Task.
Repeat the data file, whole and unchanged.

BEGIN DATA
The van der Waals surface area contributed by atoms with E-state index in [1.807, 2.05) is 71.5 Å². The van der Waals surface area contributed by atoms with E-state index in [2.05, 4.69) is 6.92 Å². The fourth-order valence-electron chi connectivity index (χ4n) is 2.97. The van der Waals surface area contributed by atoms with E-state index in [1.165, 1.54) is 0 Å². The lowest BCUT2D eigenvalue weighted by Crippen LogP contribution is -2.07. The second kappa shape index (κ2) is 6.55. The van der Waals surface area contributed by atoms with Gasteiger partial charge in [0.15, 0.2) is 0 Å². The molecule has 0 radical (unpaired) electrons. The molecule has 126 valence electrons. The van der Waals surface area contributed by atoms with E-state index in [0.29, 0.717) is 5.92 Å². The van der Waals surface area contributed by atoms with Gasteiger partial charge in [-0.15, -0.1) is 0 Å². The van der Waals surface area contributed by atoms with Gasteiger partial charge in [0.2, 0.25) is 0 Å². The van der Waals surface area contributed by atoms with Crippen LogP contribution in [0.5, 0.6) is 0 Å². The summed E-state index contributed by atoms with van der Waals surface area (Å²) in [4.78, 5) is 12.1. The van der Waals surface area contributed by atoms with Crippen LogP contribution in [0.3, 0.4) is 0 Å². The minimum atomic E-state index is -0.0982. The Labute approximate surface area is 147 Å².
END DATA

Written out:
The van der Waals surface area contributed by atoms with E-state index in [1.807, 2.05) is 71.5 Å². The van der Waals surface area contributed by atoms with E-state index in [2.05, 4.69) is 6.92 Å². The fourth-order valence-electron chi connectivity index (χ4n) is 2.97. The van der Waals surface area contributed by atoms with E-state index in [1.165, 1.54) is 0 Å². The lowest BCUT2D eigenvalue weighted by Crippen LogP contribution is -2.07. The second kappa shape index (κ2) is 6.55. The van der Waals surface area contributed by atoms with Gasteiger partial charge in [0.15, 0.2) is 0 Å². The molecule has 0 radical (unpaired) electrons. The molecule has 126 valence electrons. The van der Waals surface area contributed by atoms with E-state index in [0.29, 0.717) is 5.92 Å². The van der Waals surface area contributed by atoms with Gasteiger partial charge in [-0.15, -0.1) is 0 Å². The van der Waals surface area contributed by atoms with Gasteiger partial charge in [0.2, 0.25) is 0 Å². The van der Waals surface area contributed by atoms with Crippen LogP contribution in [0.5, 0.6) is 0 Å². The summed E-state index contributed by atoms with van der Waals surface area (Å²) in [4.78, 5) is 12.1. The van der Waals surface area contributed by atoms with Crippen LogP contribution in [0.3, 0.4) is 0 Å². The minimum atomic E-state index is -0.0982. The Labute approximate surface area is 147 Å².